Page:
"It's okay," he yawned, eyes closed. At first she thought he had fallen asleep; he was quiet for so long, then his eyes opened to look at her. So much like his father's… "It's a big storm. He'll come back when everybody's safe again."
Not even on this earth but for six years and the child was just as giving, just as understanding… A little sad, yes, but he accepted the reality of his life, their lives, for what it was, without question. She drew small circles into the small chub of his belly through the fabric of his pajamas. "I forgot what a tough kid you are."
"I'm a Lane," he smiled, tossing Lois's own words back at her.
"That you are." She returned his smile. "How about I wake you up when Daddy gets home?" They'd all be tired in the morning, but it'd be worth it.
"Really?" Jason nearly shot straight up but instead propped himself up on one elbow. Lois had never done that before, woken him up in the middle of the night, but then, he had been in school… "And I can show him my present?"
Her grin widened. "Yep. And I'll give him mine, too."
"What is yours, Mom?"
"I'm not telling you!" She laughed, joining his giggles as she tickled him. "You're just gonna have to wait and see now aren't you?"
The creak of the bedroom door opening yanked her from what could have been a horrible nightmare. Maybe it was a good thing that she couldn't remember what it was. "Jason?"
"No, it's me." Though he spoke quietly, Clark's deep timber was still heard as he came further into the bedroom. The motion sensor light behind the house turned on as some random animal wandered through the backyard, and it shown through a thin opening between the curtains. Lois could just make out his boots in one hand. She blinked away the last remnants of sleep.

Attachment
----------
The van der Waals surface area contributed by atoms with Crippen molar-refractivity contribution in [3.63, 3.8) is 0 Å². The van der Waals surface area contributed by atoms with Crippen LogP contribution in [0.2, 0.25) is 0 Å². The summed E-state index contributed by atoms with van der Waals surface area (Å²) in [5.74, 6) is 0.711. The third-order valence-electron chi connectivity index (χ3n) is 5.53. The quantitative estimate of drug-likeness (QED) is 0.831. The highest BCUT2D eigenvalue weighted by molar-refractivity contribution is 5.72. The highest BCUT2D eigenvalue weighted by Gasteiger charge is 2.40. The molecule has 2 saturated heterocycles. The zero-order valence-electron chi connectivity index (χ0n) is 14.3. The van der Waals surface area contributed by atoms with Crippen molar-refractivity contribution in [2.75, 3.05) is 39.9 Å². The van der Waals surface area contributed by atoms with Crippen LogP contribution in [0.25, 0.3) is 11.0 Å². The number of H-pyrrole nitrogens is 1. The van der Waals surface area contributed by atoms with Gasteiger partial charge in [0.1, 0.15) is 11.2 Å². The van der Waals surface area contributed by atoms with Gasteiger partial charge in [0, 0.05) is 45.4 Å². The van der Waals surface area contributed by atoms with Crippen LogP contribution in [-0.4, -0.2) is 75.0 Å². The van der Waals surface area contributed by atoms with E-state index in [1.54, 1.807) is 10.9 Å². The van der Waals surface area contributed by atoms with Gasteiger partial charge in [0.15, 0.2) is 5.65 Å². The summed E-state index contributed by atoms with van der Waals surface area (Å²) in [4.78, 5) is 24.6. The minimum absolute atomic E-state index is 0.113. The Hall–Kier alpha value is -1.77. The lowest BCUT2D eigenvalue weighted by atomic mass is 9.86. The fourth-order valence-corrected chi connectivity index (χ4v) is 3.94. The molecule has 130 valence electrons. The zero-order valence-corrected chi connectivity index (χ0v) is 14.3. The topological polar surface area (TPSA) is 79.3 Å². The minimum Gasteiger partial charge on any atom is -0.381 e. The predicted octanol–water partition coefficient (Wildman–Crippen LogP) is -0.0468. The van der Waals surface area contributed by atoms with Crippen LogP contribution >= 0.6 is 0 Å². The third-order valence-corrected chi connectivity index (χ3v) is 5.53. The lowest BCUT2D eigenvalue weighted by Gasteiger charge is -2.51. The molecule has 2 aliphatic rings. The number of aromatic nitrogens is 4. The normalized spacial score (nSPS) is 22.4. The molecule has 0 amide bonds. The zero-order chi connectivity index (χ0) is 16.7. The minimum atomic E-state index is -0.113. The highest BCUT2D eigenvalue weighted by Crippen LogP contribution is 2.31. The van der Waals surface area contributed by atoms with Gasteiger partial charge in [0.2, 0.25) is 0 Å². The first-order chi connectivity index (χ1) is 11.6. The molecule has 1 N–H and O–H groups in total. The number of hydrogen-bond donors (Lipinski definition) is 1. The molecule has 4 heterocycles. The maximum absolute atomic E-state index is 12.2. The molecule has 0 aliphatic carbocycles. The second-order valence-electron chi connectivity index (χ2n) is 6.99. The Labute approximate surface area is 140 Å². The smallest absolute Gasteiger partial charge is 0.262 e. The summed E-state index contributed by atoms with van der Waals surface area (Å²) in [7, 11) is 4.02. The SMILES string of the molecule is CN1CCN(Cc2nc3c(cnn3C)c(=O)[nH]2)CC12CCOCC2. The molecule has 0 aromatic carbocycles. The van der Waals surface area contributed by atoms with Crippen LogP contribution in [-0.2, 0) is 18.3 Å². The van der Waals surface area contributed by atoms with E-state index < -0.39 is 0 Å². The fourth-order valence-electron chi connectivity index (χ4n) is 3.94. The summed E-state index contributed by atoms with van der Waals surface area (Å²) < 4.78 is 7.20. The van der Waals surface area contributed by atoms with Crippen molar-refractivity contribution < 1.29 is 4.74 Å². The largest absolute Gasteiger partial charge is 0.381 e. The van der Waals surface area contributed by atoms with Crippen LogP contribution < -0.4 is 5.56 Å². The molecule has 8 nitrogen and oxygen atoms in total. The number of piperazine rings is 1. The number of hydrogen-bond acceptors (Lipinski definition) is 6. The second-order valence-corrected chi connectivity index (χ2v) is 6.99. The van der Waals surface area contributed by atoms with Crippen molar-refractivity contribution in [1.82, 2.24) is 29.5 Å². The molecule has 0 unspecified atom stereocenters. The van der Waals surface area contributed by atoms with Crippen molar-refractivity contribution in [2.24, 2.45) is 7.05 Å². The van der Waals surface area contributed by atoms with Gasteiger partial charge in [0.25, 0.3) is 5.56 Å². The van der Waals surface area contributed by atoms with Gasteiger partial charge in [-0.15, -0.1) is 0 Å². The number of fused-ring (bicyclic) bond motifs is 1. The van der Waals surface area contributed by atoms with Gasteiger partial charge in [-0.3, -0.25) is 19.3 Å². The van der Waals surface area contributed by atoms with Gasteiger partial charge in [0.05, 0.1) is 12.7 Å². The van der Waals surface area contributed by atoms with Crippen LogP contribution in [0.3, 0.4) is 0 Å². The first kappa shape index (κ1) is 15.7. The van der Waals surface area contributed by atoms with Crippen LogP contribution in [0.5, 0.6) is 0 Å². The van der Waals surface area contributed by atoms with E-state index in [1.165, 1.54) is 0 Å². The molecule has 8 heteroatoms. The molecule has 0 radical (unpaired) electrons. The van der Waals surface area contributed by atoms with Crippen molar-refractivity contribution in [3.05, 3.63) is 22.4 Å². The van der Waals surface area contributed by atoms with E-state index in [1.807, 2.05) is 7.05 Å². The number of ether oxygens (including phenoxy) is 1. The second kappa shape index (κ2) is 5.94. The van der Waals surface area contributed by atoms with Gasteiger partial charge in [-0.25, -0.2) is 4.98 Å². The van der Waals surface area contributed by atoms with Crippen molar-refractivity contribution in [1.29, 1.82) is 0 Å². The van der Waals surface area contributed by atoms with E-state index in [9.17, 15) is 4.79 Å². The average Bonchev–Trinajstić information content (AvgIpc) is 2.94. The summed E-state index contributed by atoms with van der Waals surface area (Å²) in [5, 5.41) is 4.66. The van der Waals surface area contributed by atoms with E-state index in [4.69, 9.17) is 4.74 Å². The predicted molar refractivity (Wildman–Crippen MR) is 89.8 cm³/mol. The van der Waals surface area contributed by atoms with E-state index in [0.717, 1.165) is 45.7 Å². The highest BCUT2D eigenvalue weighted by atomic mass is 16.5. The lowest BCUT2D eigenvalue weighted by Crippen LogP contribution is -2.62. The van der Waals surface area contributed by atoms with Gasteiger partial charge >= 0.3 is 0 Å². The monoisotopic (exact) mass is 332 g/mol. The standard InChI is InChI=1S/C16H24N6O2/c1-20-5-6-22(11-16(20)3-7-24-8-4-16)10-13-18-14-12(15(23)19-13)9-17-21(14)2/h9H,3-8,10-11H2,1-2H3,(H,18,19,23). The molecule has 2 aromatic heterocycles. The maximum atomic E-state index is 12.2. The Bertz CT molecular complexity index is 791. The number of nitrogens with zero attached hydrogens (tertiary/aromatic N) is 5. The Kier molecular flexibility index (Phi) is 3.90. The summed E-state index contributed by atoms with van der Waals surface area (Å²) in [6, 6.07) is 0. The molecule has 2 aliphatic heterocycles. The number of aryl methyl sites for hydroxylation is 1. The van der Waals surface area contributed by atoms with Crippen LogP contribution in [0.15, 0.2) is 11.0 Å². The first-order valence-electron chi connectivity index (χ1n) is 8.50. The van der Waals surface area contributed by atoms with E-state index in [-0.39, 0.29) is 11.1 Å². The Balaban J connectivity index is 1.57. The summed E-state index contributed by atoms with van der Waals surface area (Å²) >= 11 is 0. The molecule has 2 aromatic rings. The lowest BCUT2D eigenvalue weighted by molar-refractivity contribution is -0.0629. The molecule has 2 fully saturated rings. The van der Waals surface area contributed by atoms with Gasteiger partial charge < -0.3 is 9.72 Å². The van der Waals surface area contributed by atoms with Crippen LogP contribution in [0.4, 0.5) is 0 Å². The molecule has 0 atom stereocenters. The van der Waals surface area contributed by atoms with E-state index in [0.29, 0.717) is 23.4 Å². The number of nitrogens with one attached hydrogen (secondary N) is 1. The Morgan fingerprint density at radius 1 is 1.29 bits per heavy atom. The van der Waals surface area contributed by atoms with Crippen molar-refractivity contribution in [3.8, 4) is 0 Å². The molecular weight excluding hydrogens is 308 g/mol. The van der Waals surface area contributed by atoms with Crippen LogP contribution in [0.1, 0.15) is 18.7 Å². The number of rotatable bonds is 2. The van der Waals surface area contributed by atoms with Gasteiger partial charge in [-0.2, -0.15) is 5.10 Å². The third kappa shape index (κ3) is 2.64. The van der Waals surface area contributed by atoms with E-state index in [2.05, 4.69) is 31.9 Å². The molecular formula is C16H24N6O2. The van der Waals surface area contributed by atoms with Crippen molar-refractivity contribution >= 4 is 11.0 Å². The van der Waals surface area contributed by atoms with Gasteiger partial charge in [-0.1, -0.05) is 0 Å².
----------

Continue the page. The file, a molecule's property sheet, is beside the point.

"What time is it?" With a pull of the chain, she turned on one of the bedside lamps, covering the room in dim light. She gasped at the sight before her. "Oh, Clark." Head to toe, he was covered in dried mud: his hair, his face, his uniform. She'd never seen him that dirty, not even after he'd delivered that woman's twins on the subway…
"I know." Not wanting to touch the beige carpet, he floated into the master bath and switched on the light, catching sight of himself in the mirror. He wasn't nearly as tired as he looked, but a good night's rest would definitely do him some good. By then, Lois had followed in behind and stood beside him. He leaned around her to toss his boots into the bathtub.
"How many this time?" she asked softly.
His eyes lowered to her shorter reflection. "I stopped counting after a hundred and fifty."
With her hand, she covered his where it rested upon the sink. "I'm sorry, Clark."
"Nothing to be sorry about," he murmured, looking down at his socked feet. Even they weren't clean anymore. The mud and water had soaked through and puddled into the bottom of his boots. "Even I'm not strong enough to fight Mother Nature. It's unrealistic not to expect casualties."
She followed his gaze down to his feet, then back to his reflection. "Doesn't make it any less painful." It sounded more like a question.
"No. It doesn't." She helped him undress, removing the cape from its place beneath his neckline as he removed his wet socks, flinging them into the tub with their maroon colored counterparts. Lois tossed the cape overhead to hang over the shower curtain. At least the outside of it was waterproof. The mud rinsed right off. The lining inside was a different story. Why Martha decided to make it out of wool she never understood…
It wasn't something she did too often, assisting him out of the suit, and only when he came home in the middle of the night, and, if she happened to wake up. It was something they both enjoyed, the intimacy of act, the unspoken metaphor of their life together. Usually it went on without a word and the night ended with the two of them falling asleep in each other's arms.